Advent is originally a Christian tradition, seen as the time of expectant waiting and preparation for Christmas; the celebration of the nativity of Jesus. The word advent is adapted from the Latin word for ‘coming’. It’s also used in Eastern Orthodoxy for the 40-day nativity fast. For Christians, the season of advent anticipates the coming of Christ from three perspectives. “Since the time of Bernard of Clairvaux (d.1153) Christians have spoken of the three comings of Christ: in the flesh in Bethlehem, in our hearts daily, and in glory at the end of time.”
The advent wreath was invented in 1839 by Pastor Johann Hinrich Wichern due to the impatience of the children he taught. He then made a crown of wood, with nineteen small red tapers and four large white candles. Every morning a small candle was lit, and every Sunday a large candle. Custom has retained only the large candles.
The candles also symbolise the great stages of salvation before the coming of the Messiah. The first is the symbol of the forgiveness granted to Adam and Eve. The second is the symbol of the faith of Abraham and of the patriarchs who believe in the gift of the Promised Land. The third is the symbol of the joy of David whose lineage does not stop and also testify of his covenant with God. The fourth and last candle is the symbol of the teaching of the prophets who announce a reign of justice and peace.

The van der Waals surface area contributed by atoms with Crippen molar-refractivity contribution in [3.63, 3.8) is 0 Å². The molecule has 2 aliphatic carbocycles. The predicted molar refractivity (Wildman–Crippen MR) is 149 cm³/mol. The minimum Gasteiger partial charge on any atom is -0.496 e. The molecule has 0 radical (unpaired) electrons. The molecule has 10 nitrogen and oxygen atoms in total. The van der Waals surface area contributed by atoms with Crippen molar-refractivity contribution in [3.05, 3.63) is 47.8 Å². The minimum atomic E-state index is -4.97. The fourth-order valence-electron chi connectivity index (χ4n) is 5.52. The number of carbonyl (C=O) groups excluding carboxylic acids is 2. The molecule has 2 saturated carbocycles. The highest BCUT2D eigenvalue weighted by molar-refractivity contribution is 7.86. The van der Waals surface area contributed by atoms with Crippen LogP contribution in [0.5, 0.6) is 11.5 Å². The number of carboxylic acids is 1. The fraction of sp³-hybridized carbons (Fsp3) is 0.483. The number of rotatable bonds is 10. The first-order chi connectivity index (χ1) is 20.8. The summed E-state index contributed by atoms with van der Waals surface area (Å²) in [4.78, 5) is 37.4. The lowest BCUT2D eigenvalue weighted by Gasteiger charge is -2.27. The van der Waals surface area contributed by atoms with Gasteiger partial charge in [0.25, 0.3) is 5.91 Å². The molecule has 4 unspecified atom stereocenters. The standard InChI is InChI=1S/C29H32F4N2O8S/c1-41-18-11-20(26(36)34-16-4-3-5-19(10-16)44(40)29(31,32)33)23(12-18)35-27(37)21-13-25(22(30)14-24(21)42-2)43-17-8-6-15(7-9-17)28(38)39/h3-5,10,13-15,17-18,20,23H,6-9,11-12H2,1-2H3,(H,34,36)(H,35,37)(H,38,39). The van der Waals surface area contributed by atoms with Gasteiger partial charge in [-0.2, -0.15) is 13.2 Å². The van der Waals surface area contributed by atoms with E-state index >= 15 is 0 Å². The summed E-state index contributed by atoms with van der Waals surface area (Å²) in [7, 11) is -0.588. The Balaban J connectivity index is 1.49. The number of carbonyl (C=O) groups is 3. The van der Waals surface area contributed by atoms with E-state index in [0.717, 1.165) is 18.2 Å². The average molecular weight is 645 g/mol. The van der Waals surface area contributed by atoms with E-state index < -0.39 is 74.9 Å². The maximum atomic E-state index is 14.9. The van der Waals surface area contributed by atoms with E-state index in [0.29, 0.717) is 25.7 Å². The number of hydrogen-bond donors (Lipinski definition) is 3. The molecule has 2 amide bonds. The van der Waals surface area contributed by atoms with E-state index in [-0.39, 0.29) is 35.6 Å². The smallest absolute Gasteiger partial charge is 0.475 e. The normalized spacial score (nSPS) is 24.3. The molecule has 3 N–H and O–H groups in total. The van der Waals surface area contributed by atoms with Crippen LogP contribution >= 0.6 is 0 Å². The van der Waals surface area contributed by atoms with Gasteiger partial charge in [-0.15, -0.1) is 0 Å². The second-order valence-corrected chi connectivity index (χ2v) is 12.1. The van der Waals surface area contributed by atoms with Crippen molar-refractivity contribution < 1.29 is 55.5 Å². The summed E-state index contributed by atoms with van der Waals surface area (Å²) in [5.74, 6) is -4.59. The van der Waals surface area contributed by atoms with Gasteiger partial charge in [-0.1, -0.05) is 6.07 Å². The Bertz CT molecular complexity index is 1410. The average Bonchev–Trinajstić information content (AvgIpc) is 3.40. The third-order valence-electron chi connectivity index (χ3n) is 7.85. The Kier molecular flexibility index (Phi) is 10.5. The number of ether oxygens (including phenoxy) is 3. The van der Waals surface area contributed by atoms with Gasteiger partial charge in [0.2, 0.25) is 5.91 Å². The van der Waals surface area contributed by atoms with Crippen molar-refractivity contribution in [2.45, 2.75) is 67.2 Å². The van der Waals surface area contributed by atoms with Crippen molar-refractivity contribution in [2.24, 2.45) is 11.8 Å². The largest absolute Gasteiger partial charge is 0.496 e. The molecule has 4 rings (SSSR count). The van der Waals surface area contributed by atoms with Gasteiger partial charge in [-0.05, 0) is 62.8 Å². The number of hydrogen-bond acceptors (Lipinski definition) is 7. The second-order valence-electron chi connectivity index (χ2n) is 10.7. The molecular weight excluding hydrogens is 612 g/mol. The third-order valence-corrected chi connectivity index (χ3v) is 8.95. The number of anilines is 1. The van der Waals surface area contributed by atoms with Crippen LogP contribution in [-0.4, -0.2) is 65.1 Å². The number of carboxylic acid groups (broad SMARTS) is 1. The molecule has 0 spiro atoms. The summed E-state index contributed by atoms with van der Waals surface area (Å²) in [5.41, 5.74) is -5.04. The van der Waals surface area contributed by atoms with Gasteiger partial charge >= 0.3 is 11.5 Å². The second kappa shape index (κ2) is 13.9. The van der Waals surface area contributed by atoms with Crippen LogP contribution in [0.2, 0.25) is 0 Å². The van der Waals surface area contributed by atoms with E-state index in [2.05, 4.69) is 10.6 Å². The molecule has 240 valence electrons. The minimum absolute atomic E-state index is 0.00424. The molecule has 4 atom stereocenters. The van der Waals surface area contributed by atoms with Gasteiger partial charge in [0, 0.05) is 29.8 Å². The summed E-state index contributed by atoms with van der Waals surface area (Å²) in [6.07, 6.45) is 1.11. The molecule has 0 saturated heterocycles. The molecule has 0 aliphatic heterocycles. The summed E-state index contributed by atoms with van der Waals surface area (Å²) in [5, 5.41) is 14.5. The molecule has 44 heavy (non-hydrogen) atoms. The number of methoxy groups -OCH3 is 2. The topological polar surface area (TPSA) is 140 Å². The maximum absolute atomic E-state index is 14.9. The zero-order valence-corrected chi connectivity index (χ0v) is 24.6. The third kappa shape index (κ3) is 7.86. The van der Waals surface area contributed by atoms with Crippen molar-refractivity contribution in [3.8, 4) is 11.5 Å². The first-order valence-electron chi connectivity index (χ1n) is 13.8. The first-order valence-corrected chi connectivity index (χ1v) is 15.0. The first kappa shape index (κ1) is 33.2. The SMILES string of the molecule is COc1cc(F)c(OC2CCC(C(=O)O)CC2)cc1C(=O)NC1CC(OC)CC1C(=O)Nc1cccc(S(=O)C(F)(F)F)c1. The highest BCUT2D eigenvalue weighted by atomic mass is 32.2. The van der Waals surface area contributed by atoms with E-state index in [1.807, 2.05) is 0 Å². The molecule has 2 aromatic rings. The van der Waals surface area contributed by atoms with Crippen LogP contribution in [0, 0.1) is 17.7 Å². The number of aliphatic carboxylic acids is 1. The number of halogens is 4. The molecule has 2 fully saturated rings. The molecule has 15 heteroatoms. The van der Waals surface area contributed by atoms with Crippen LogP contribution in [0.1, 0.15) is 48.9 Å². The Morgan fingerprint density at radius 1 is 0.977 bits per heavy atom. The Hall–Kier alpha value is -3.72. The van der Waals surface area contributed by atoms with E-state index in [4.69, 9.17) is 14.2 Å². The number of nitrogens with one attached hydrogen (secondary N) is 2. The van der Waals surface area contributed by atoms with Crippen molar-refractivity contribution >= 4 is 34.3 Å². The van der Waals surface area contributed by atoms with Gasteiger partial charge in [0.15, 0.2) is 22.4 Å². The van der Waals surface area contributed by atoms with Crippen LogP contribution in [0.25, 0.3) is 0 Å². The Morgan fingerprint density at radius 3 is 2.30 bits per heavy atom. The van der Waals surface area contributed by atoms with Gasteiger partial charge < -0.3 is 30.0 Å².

The most pervasive advent tradition of my non-Christian upbringing, was advent calendars. In Denmark, Finland, Iceland, Norway and Sweden there is also a tradition of having a so-called Julekalender. In the form of a television or radio show, starting on December 1 and ending on Christmas Eve (December 24). Advent calendars are rectangular boards, traditionally wood, but typically cardboard, with ‘windows’ for each day of advent. Because the first Sunday of advent varies from 27th November to 3rd December, calendars are typically produced to start on the 1st of December, some continuing till New Year. If you’re studying IELTS Brighton English Courses, celebrate advent with a tasty hidden treat each day of December!